To say that the editors of Sight Unseen have a thing for Memphis design is a gross understatement. For years they’ve been predicting, and perhaps—given their influence—pushing the resurgence of ’80s Pomo style; it’s all over the Sight Unseen blog and it was everywhere you turned at their design week event, OFFSITE. Almost.
This year marked a larger showing from designers who take a more minimal approach with neutral color palettes and refined, pared-down material choices. Seemingly, the two groups couldn’t be more different: one is attention-grabbing and ephemeral, while the other prides itself on understated simplicity and longevity. However, they play remarkably well together, and are even creating some unlikely offspring. As these styles continue to blend, the real focus becomes less about aesthetics and more about process. What methods are these young designers incorporating into their practice? What’s their intention? As I moved through the impressive showing at OFFSITE I repeatedly asked myself, is this work good because it’s masterfully mimicking a “look” (be it Memphis, minimal, or otherwise), or is this object (this chair, this textile, this vase, etc.) made from these materials and in this shape by intent—or rather, by design?
Without dividing anything into one camp or another, here’s what stood out:
Seating by Friends & Family, a multi-disciplinary studio that does everything from branding and art direction to graphic design, interiors, and architecture.
This ridiculously luxurious sling chair, made by AVO in collaboration with Ladies & Gentlemen Studio. You’d think adding anything “extra” to the beautiful, simple form of the leather seat and the wood base would interfere, but the hand-painted pattern by AVO’s Brit Kleinman is a perfect finishing touch that makes this a true stunner.
Eric Trine’s woven leather riff on patio furniture that works equally well indoors. He showed some new finishes this year in a shared space with fashion and print design studio Dusen Dusen, which debuted some new home textiles.
I’ve been dreaming up even more ways to arrange these Bower nesting tables made from lacquered up molded plywood and pretty shades of smokey grey and nude glass.
How much do you want to work out with the Shapes Bundle by Visibility, made with Outdoor Voices for this year’s Wallpaper* Handmade project? This is likely the chicest gym equipment you’ll ever see (made from wood, cork, and felt).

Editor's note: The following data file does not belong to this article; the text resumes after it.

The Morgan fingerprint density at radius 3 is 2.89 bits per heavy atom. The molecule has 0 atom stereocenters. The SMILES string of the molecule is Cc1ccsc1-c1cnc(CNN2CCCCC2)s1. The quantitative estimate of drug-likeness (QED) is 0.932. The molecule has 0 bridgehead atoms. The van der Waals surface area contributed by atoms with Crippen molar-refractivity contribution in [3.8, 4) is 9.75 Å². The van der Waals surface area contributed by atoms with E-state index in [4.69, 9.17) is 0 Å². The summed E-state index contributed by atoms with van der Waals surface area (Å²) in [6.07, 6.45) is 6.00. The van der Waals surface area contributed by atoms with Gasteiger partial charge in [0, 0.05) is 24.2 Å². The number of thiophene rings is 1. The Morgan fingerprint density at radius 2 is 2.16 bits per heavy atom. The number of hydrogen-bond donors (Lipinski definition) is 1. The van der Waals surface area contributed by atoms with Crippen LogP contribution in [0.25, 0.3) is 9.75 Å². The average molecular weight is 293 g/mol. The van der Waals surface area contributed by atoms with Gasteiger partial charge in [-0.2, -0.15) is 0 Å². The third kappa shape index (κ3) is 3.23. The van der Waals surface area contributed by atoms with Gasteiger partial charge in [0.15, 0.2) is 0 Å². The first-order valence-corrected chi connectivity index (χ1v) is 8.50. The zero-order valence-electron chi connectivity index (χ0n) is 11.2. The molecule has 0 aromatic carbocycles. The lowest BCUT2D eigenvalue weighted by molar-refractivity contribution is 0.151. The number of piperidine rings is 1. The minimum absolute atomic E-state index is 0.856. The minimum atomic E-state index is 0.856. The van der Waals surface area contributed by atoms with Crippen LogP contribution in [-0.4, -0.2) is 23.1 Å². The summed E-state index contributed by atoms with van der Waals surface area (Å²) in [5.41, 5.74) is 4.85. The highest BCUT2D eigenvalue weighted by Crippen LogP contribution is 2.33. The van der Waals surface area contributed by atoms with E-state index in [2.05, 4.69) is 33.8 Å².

The LED Line Lights by Fortmakers’s Noah Spencer. These look best in the dark so the black electrical cord doesn’t distract from the simple forms.
The ceramics by Object & Totem are functional and whimsical, with tactile finishings and unexpected details. This is what fun yet elegant geometry looks like.
These surprisingly lightweight, magnetic bracelets by multi-disciplinary studio Luur are endlessly customizable; buy a pair, snap ’em together, and then change up the color scheme by buying interchangeable pieces. This collection could become an addictive.
RoAndCo’s collaborative effort with Flavor Paper, Paper Chase Press, lighting designer Brendan Timmins, and prop stylist Olivia Sammons—more on their boundary-breaking booth later.
Last but most definitely not least is the Ford “Dynamic Sanctuary” installation by The Principals, an architecture group that creates everything from really fabulous dominoes to immersive experiences, like this “architectural light chamber that uses space, materials, and responsive technology to evoke feelings of peacefulness amidst the crazy schedule of New York design week.” This was a particularly cool and unexpected diversion. Once you stepped inside the overwhelming, other-worldly space, you put your finger inside a little sensor and suddenly the light-filled walls “pulsed” with your own heartbeat. I didn’t see a single person leave without a look of wonderment on his or her face.